On the other hand, it might feel like the player was being forced to say
certain fixed things to trigger the next sequence. In EQ the method was
used to tell the player how to carry out some specific quest. "Take this
box of carrots to the Fool's Gold and then ..." So as long as that final
spurt of info spewed forth the line of questioning was a success.
But in an IF setting you might want to reveal only what the player had the
ingenuity to ask for. To reveal all the possible questions ahead of time
seems like giving too much away, and possibly removing the role of
creativity on the part of the player. His job is reduced to that of
stenographer who's only input is to copy the italic key words.
Maybe there's some happy medium approach that would highlight subjects, but
then allow the user to ask a wider range of questions about those subjects.
Not just the EQ "tell me about the box of carrots?" but something more
specific like "When was the last time you saw Mr. Grimes alive?"
That would be harder to implement but might be better for the more
open-ended nature of IF.
What you could do is have options for different questions, so giving just
the word doesn;t give up the question.
If you have:
>when the great <i>Kodrik</i> defeated the <i>Orc king</i>, the village was
You could have many possible questions:
* How did kodrik defeat the orc king?
* Who is kodrik?
* Where can I find Kodrik?
* When did Kodrik defeat the Orc King
* Why is Kodrik so great?
* What is Kodrik's weakness?
Try to make your dialog have many branches with the same keyword.
I think an IF adventure doesn't have to be hard to be good, on the
contrary, it has to give you enough guides so it's not frustrating, but not
be too easy so it's challenging.
It is important for this system to work and feel good, to always have the
NPC initiate the conversation (after the "hi") so you can have your guides.
Emily Short's games, particularly _Best of Three_ from the last comp,
are generally heavily focused on long-term, realistic-NPC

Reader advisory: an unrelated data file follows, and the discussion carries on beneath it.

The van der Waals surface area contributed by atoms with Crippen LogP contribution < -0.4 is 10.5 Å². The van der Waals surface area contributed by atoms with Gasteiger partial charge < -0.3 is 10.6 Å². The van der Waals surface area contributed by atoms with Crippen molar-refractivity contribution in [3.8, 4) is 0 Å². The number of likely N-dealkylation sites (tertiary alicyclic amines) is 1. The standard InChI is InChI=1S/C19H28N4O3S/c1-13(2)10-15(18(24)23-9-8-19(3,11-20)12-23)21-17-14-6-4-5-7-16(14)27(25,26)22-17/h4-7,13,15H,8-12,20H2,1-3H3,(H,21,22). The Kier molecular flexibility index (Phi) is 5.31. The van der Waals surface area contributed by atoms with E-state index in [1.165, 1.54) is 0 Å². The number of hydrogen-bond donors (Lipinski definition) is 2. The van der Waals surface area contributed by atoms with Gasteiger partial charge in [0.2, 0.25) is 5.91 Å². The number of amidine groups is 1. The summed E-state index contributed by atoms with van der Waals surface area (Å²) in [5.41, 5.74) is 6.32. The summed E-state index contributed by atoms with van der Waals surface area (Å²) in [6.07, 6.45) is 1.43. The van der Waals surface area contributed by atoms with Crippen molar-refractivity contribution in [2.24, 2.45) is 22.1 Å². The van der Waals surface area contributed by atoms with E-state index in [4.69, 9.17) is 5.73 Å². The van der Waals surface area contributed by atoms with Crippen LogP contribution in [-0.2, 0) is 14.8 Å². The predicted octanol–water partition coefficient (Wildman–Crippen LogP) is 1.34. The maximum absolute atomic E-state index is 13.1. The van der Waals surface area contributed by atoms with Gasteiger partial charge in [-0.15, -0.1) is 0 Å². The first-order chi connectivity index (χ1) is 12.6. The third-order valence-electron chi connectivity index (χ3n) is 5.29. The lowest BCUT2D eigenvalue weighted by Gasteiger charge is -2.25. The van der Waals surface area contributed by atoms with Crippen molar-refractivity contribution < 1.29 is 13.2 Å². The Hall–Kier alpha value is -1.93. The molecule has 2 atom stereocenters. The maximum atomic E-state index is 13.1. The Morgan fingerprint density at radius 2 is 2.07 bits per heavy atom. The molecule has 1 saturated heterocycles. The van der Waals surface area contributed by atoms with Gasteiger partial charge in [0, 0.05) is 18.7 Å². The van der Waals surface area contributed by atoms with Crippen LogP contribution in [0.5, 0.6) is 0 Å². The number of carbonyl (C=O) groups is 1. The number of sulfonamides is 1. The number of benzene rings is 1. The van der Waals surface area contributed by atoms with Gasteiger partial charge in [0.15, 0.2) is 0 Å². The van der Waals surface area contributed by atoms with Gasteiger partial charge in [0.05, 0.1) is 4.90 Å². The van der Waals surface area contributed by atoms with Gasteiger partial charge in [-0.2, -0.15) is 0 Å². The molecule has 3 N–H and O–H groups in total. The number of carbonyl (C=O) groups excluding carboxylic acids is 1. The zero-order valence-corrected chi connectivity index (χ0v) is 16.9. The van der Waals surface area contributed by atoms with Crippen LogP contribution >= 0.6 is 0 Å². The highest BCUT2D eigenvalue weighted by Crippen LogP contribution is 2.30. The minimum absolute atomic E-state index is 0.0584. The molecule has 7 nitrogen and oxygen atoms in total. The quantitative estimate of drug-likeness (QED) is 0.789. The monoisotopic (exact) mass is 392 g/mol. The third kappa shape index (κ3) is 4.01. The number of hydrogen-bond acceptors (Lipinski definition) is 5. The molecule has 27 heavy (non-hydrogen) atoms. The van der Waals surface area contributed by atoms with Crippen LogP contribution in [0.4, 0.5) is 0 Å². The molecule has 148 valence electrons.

conversations. They handle, to varying degrees, a conversation
interface, topic segues, new-topic introduction, NPCs initiating
conversation, etc. This is not to say you shouldn't make up anything
on your own, but it's probably worth your while to look at the current
state-of-the-art and start work from there.
Dan Shiovitz :: d...@cs.wisc.edu :: http://www.drizzle.com/~dans
"He settled down to dictate a letter to the Consolidated Nailfile and
Eyebrow Tweezer Corporation of Scranton, Pa., which would make them
realize that life is stern and earnest and Nailfile and Eyebrow Tweezer
Corporations are not put in this world for pleasure alone." -PGW
> So you know you can probably ask:
> >Who are the orcs?
> >Who are the pixies?
> >Who is agaaut?
> >Where is the valey of groping?
> >What is the Coltog amulet?
In Ultima 5 and 6, the above would be more like
Have you heard about the terrible orcs? They defeated the pixies
with the help of Agaaut in the valley of groping and his Coltog amulet.
and the player might ask the person 'orcs', 'pixies', 'Agaaut', etc.
The keywords aren't made obvious, and the NPC responds to keywords.
This worked pretty well for those games, and is similar anyway to much
IF -- except that the Ultima games had hundreds of NPCs you can talk
to and a large world. It didn't matter that walking up to people
and mechanically picking out keywords or asking standard questions (name?
job?) would let you pick them pretty much clean, because the challenge
was really in traversing the world and connecting things together.
The only thing you'd need to exactly duplicate this system in a typical
inform game, though, is a standard way to get information from a person.
You see a policeman here.
>ASK POLICEMAN ABOUT JOB
"Oh? Well... it stinks. Every other night Mr. Watlson is robbing another